Arts & Culture

Atkins, Dennehy to perform poems of T.S. Eliot

4 min read

One of Harvard’s most famous alums celebrated onstage

In the first lines of “The Waste Land,” a touchstone of modernist poetry from 1922, T.S. Eliot offers an ambiguous view of the very month we are in:

April is the cruellest month, breeding/Lilacs out of the dead land, mixing/Memory and desire, stirring/Dull roots with spring rain.

On the contrary, April is a fine month. This Friday (April 3) brings to Harvard “The Waste Land and Other Poems,” a dramatic reading of work by one of the University’s most famous literary progeny.

The event features actors Dame Eileen Atkins and Brian Dennehy.

Eliot’s words “cut into our consciousness with the sharpness of a diamond,” said British novelist Josephine Hart, quoting the Nobel Prize committee that tapped Eliot for that honor in 1948.

“The mind is really changed by listening to Eliot,” she added, during a trans-Atlantic conversation this week from her London home.

Hart, a self-described “Irish word child,” is the author of the bestselling “Damage” and other novels. For several years she has produced a monthly Poetry Hour at the British Library. Famous actors — Judi Dench, Joseph Fiennes, Jeremy Irons, and others — do the readings for free.

In 1987, in London’s West End, she produced “Let Us Go Then, You and I,” a program of Eliot’s work that ran for six weeks. (Atkins is a veteran of that event.)

And just a few months ago, during an Eliot festival at the Donmar Warehouse in London, Hart directed two performances of the poet’s verse.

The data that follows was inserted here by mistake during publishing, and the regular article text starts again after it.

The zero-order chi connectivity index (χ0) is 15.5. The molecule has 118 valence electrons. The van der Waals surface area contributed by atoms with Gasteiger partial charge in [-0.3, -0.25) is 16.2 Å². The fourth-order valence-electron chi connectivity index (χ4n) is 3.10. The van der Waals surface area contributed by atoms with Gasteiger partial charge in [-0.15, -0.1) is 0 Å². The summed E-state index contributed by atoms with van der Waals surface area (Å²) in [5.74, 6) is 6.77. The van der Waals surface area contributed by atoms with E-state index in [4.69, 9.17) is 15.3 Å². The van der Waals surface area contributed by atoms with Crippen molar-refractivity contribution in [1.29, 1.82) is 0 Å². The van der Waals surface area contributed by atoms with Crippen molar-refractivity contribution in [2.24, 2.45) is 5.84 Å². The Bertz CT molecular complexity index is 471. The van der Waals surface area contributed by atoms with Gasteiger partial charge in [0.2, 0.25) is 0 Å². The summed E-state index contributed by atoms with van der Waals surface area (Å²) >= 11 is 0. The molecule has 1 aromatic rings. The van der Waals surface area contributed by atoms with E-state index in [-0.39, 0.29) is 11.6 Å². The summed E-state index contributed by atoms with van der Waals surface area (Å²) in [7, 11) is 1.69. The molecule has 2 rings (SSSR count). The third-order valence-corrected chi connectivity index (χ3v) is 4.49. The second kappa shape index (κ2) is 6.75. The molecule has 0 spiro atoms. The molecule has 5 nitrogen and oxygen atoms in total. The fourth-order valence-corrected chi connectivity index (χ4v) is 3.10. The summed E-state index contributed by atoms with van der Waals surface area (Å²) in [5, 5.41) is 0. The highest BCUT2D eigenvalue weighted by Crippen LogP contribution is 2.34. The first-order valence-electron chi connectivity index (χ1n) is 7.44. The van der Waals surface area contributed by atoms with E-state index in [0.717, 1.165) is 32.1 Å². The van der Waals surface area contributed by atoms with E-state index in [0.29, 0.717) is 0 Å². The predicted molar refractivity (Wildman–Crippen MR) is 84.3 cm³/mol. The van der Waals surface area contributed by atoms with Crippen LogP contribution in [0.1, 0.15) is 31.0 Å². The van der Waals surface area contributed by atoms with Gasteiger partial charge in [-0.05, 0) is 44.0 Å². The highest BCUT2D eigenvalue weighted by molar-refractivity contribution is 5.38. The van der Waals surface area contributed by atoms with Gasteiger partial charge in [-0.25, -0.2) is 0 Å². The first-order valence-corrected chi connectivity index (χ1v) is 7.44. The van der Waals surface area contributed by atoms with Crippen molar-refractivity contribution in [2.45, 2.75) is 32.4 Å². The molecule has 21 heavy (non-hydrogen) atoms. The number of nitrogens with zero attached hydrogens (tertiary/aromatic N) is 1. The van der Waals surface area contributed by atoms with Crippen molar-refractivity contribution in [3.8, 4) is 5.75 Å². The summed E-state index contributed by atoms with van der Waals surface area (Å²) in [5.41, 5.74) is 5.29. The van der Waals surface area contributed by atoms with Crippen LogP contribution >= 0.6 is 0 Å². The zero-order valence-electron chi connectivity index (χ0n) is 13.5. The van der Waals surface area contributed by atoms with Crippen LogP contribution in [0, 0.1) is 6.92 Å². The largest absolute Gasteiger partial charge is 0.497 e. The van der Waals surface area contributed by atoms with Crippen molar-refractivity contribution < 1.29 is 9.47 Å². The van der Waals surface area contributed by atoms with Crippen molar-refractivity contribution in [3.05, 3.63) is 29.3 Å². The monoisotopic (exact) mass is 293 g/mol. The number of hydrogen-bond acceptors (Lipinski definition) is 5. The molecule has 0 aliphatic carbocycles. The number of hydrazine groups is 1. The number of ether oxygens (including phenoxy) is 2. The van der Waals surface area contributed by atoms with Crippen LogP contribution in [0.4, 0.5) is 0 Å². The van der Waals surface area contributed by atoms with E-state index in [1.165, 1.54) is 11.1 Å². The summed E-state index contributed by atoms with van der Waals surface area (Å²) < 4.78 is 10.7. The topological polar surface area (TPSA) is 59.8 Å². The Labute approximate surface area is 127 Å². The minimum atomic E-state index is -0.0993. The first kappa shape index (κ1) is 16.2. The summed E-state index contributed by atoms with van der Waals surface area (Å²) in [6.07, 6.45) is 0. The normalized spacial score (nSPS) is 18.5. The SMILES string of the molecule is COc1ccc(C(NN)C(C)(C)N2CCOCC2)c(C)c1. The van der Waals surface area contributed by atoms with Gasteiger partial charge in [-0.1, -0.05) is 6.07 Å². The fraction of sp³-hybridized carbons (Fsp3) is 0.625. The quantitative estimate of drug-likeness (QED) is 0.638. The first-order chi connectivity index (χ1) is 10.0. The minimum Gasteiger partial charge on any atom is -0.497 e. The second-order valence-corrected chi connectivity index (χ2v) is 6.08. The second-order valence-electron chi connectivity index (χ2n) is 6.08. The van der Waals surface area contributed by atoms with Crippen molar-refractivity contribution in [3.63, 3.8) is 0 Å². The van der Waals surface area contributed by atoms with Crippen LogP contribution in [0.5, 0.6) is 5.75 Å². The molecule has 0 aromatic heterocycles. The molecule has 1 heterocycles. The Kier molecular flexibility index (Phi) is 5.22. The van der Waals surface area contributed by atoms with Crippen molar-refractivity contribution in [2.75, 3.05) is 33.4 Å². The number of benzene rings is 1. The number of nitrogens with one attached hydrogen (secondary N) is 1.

At one performance, attended by Eliot’s widow, was Sir Ronald Cohen M.B.A. ’69. “He was so stunned,” Hart recalled, “that he said: This must come to Harvard.”

Cohen had just read the Arts Task Force report, said Stephen Greenblatt, Cogan University Professor of the Humanities, who chaired the group that released the document late last year.

“He very generously and enthusiastically and adroitly realized the event he had seen in London would be a perfect way to help fulfill one of the goals of the task force,” said Greenblatt, “which is to heighten the presence of performance and the making of art on campus.”

And what better campus for an Eliot reading, said Hart, who loved “the idea of going to Harvard, where his mind was changed.”

Eliot earned an A.B. at Harvard in 1909, and a master’s degree the next year. In 1916, from London, he mailed in his doctoral dissertation in philosophy. It was accepted, but Eliot never appeared in Cambridge to defend it.

As an undergraduate at Harvard, Eliot encountered the book that changed his life. Arthur Symons’ “The Symbolist Movement in Literature” introduced him to Rimbaud, Verlaine, and other poets at the leading edge of literary modernism.

Thanks to those influences, said Hart, we now have “the fiercely internal persona we get with Eliot.”

Poetry has special power when read aloud, she said, calling verse an art form that is “a trinity of sound and sense and sensibility.”

Greenblatt agreed, recalling what poet Robert Pinsky says of verse — that it is “a column of air that comes up from your body,” meant to be a physical experience for both the poet and listener.

Hart’s friend, poet and Nobel laureate Seamus Heaney, told her about reading Eliot’s “Four Quartets” while he was a student at Queen’s University in Belfast.

“He knew he was reading a masterpiece,” said Hart, but on the page alone “it seemed distant. There wasn’t the visceral connection that is really the essence of what happens when you are confronted with art.”

Then a stage actor visited Queens, and spoke the poem. “What had been opaque on the page,” she said, “was now hypnotic read aloud.”

‘The Waste Land and Other Poems,’ a dramatic reading by actors Dame Eileen Atkins and Brian Dennehy, will be at 5 p.m. Friday (April 3) at the New College Theatre, 10-12 Holyoke St., with introductions by British novelist Josephine Hart. Tickets, free through the Harvard Box Office, are no longer available. But there will be a waiting line at the event. The reading is sponsored by Harvard’s Department of English, the Office for the Arts at Harvard, and the Office of the President and Provost.